The number of homes destroyed by the devastating Carr Fire in Northern California surpassed 1,000 Wednesday morning, even as firefighters began to take control of the sprawling blaze.
The Carr Fire is now the sixth-most destructive fire in California history, covering 115,000 acres. In addition to the 1,018 homes torched, another 750 buildings have been damaged or destroyed by the fire.
The blaze began on July 23 when a car burst into flames on California Highway 299 a couple hundred miles north of San Francisco. In a matter of days, the fire jumped the Sacramento River and began encroaching on the city of Redding, home to 90,000 people.
As the fire moved west early this week, some of the thousands of people displaced by the fire were allowed to return home and begin surveying the damage. Josh Lister was among them. “It was a firestorm when we left,” Lister, who lost his home to the fire, told ABC Action News. When he returned, he said, “it looked like an atomic bomb went off,” he said.
Not everyone will be able to return home. Six people were killed by the fire, including two firefighters, and at least two people remain missing.
The Carr Fire may be the biggest, but it’s by no means the only wildfire creating problems in California. The Ferguson Fire near Yosemite National Park has engulfed more than 60,000 acres and taken the lives of two firefighters, one of whom was killed when his bulldozer fell down a ravine and another who died after a tree collapsed on him. The fire has resulted in many parts of Yosemite being closed to visitors.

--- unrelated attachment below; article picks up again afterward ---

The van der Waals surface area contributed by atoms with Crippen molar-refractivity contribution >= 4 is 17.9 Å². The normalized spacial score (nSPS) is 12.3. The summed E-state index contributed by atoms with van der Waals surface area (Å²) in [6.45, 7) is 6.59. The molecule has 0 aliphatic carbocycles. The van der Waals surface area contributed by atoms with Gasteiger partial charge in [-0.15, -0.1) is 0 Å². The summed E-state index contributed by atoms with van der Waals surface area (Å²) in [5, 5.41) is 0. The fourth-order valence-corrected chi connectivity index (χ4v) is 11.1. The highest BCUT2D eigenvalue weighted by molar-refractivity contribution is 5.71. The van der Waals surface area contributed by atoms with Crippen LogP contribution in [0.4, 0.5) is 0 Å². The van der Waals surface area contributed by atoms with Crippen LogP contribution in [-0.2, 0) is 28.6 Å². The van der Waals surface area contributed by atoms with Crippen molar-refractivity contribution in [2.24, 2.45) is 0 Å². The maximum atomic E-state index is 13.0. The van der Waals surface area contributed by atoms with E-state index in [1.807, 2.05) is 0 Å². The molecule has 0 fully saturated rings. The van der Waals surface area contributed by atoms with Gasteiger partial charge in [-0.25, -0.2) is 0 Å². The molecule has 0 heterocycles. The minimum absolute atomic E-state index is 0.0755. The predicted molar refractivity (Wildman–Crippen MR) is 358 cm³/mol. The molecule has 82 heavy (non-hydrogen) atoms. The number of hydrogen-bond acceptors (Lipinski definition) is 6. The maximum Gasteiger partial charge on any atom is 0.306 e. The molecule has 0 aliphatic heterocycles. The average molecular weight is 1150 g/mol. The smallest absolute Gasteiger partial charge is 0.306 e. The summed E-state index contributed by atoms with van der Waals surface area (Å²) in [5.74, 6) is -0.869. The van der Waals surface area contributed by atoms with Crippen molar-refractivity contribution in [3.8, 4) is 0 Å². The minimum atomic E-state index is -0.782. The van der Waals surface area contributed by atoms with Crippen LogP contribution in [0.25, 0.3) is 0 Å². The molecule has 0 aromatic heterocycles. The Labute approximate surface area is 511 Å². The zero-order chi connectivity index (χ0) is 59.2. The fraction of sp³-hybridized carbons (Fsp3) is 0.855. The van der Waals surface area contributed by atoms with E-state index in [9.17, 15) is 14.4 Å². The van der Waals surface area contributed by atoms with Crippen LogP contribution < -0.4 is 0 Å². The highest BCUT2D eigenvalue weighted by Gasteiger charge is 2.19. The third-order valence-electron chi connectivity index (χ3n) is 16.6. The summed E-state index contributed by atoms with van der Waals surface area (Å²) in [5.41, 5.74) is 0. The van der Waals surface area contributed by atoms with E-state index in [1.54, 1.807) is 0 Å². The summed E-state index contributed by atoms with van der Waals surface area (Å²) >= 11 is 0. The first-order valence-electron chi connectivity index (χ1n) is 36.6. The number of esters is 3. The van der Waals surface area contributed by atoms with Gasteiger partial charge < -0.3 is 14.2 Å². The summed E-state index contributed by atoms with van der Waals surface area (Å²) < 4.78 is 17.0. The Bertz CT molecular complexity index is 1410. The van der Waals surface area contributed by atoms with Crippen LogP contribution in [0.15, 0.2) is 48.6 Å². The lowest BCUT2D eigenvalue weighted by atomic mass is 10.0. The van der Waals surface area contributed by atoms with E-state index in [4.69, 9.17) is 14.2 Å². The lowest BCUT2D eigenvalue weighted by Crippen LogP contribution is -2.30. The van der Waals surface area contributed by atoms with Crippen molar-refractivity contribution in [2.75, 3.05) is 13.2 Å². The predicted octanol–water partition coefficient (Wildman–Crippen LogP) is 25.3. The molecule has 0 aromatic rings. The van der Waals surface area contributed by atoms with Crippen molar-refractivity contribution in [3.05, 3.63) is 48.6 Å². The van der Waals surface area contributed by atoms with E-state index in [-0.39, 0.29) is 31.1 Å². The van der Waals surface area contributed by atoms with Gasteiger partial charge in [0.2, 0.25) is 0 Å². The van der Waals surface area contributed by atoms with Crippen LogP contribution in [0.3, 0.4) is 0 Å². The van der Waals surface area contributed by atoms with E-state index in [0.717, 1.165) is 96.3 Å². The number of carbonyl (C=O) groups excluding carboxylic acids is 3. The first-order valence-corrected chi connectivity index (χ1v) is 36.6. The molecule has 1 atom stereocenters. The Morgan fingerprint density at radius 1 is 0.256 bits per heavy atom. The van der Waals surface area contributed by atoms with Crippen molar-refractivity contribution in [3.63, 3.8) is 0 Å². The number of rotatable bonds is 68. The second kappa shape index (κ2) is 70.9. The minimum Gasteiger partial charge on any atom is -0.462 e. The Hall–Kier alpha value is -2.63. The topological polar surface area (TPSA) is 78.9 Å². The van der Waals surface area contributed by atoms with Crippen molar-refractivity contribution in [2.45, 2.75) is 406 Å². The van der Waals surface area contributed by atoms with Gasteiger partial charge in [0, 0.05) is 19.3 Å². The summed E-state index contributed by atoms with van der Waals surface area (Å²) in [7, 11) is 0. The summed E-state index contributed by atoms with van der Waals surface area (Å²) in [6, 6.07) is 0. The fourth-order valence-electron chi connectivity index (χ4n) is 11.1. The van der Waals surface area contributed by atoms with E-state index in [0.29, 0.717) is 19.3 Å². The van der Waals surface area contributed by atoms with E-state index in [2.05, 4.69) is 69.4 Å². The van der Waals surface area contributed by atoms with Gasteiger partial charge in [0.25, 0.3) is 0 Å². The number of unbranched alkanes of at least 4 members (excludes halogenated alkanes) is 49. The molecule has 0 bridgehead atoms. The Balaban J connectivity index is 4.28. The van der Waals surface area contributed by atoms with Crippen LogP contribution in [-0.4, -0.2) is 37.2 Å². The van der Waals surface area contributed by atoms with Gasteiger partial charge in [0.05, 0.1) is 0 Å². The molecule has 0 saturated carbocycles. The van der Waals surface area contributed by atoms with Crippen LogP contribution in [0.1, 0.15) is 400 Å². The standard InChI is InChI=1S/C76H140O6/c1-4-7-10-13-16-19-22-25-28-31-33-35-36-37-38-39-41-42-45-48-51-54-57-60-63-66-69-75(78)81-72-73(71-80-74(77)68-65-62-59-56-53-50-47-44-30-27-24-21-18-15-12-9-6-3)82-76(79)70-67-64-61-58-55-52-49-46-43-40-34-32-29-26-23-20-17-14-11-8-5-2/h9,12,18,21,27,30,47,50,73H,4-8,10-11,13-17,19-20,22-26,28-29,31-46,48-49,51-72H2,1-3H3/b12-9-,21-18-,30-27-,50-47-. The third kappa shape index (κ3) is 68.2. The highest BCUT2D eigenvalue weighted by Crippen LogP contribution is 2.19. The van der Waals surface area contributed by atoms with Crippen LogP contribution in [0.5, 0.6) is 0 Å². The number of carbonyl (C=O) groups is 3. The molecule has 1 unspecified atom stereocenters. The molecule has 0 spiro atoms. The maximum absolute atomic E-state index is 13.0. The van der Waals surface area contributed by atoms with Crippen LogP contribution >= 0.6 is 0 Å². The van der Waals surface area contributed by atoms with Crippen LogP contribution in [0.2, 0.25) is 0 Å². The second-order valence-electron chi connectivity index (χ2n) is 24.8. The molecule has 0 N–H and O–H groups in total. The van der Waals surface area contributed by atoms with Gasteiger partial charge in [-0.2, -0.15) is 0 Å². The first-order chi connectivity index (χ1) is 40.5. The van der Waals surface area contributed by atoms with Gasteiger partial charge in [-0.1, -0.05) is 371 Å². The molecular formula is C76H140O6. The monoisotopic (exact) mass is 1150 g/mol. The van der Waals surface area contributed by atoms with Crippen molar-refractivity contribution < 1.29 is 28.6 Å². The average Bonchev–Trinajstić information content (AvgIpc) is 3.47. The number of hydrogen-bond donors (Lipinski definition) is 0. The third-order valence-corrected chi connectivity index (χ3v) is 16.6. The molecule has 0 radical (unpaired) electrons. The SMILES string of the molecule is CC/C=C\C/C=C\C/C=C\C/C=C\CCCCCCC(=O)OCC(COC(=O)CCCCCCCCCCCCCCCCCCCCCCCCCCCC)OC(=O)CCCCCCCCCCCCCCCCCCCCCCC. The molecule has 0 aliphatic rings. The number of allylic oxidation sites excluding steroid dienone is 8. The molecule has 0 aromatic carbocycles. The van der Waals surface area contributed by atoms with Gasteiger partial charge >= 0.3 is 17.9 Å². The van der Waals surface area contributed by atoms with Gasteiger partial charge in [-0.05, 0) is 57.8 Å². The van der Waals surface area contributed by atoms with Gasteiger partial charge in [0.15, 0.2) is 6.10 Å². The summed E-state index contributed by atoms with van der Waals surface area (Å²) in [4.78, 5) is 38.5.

There are at least another dozen major wildfires currently spreading in California, and it’s little mystery why. A prolonged drought has created endless tinder in California’s wilderness that fuels the fires, while record-breaking temperatures ensure that everything remains bone dry and ready to ignite.
Before the Carr Fire erupted, the area around Redding was already facing record-high temperatures, and experts are drawing a direct line from climate change to a fire season that has already destroyed more than 400,000 acres in California this year.
“Even by July standards, this is an unusually long July heat wave with triple-digit heat in areas for three weeks straight. And the night that the fire went off, temperatures were well above 110 degrees. In cases like this, there’s an undeniable link to climate change,” said ABC News senior meteorologist Rob Marciano.